So what is prosciutto? We see it served in Italian restaurants and even in the deli section of our grocery stores.
Well, prosciutto is a meat which comes from pig. Therefore it is ham. But it is different than ham (actually I’ve seen duck prosciutto, but I’m writing this post about typical ham prosciutto).
Prosciutto is ham that has been cured. You can eat it cooked, or raw. What we often think of when speaking of this type of Italian food is the uncooked kind.
Can you eat prosciutto raw?
I’m not a fan of eating raw meat, so you’ve wondered if indeed the ham is safe to eat if it is raw, right? It is safe if it has been cured properly. Curing meat means it is washed and salted down then left to dry or “cure” for up to 2 years.
It is hung in a cool area and in Italy it is common to see a slab of ham hanging from the ceiling. Below is a picture of some ham curing I took when I was in Italy.
Parma Crown has a great step by step instructions which basically break it down into these following stages that they use. This gives an idea of the process involved.
- Tagging of the meat
- Resting/Salt Absorption
- Initial Curing
- Lard Layering
- Final Cure
- Branding of the company logo
But what also gives the prosciutto it’s distinctiveness is how thinly it is sliced. It is sliced in paper thin strips.
You cannot cut it this thin with a knife – well, I guess you could try, but it’s typically sliced at a deli where they have a professional meat slicer.
If you have a food slicer at home, you can use that to slice the cured meat as well. Keep in mind, prosciutto must be cured. Taking a basic slab of ham from the store and slicing it paper thin will NOT produce prosciutto!
What Recipes is prosciutto used for?
Prosciutto is frequently used in antipasto recipes, or even wrapped around other foods such as vegetables or cheeses. It can be eaten alone as is.
You can choose to buy pre-sliced prosciutto from a deli or super market, but try to look for ones which are from Italy. They truly have the best.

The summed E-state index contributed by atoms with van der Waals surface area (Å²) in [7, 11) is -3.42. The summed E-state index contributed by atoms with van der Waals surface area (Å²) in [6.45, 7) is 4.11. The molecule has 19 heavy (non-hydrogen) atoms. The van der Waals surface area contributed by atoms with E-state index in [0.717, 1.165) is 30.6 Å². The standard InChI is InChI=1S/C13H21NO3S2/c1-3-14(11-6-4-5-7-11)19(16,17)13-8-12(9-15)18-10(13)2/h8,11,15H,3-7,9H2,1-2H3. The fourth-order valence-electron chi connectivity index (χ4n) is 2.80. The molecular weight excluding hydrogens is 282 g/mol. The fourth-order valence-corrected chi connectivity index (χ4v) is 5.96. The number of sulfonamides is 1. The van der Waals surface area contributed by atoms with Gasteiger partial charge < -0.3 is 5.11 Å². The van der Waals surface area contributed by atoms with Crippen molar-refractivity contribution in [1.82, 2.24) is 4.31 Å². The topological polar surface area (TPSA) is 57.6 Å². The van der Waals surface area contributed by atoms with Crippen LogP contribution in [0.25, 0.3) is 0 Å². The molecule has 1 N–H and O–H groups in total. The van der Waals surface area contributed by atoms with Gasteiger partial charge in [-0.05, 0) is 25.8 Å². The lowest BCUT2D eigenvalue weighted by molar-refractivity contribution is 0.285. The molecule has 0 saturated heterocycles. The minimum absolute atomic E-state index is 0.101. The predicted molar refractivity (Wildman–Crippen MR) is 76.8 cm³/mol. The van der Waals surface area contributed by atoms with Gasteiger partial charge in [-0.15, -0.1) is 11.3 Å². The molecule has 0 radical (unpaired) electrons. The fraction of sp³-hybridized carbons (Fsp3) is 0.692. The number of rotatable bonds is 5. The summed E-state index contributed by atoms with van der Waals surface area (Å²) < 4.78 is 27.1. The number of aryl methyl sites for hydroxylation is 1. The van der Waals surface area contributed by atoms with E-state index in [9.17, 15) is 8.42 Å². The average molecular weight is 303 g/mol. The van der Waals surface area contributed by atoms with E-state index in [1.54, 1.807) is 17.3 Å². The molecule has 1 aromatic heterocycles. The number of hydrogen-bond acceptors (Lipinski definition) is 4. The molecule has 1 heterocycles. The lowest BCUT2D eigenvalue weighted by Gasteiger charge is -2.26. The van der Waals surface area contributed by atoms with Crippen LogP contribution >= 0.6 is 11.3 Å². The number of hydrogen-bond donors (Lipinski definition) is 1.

What does Prosciutto taste like?
Not all prosciutto tastes the same, so if you have a specific brand or style you like stick with it. The reason has to do with what the pigs are fed. Since pigs are not picky eaters they will eat just about anything in their way.
Therefore some farmers will make sure their pigs are only able to feed on specific foods like grains or grass. Other farmers are more lax and let the pigs eat junk like other animal by products.
Naturally, all these factors can influence how the meat of the pig will taste. Not always pretty – but it is reality.
Where to buy prosciutto online
Local stores can sell prosciutto, but you’ll get a wider range of options (even duck prosciutto) online through stores like Amazon, plus it’s more convenient. If you don’t already, I recommend getting Amazon Prime for free shipping that you can take advantage of when the purchase qualifies.
Del Duca Sliced Prosciutto
This is popular brand and uses “just pork & salt”. They also do not use any preservatives or chemicals. It is made in the USA.
You can order Del Duca prosciutto through Amazon and it will be pre-sliced.
Levoni Prosciutto di Parma
This prosciutto is aged 20 months and is imported from Italy. It is ordered by the pound.
Alma Gourmet Speck Alto Adige IGP 5 lb
You’ll have options to purchase the meat in bulk which is fine but you’ll need to slice it manually. These are dry cured for about 6 months. The dry cured smoked prosciutto by Alma Gourmet and comes with a seasoned crust and is smoked for added distinct flavor.
It is a product of Italy and available through Amazon.
How to serve prosciutto
Serving prosciutto is easy. Basically put it on a plate and eat! However, you can do more to give it more pizzazz. This type of meat is often served with anti-pasto (check my recipe out).
You can take the strips and roll them up and place next to a dish of cheese, olives, whatever you want.
You can also cut them up in smaller lengths that can fit delicately atop some cheese and crackers. These are great for parties, holidays, or just for a self indulgent treat!
If you enjoyed this post, you may also enjoy my other posts related to meats.
- What is Tripe?
- Tips for Using a Meat Slicer
- Home Meat Slicer Review
- How to Make an Antipasto Platter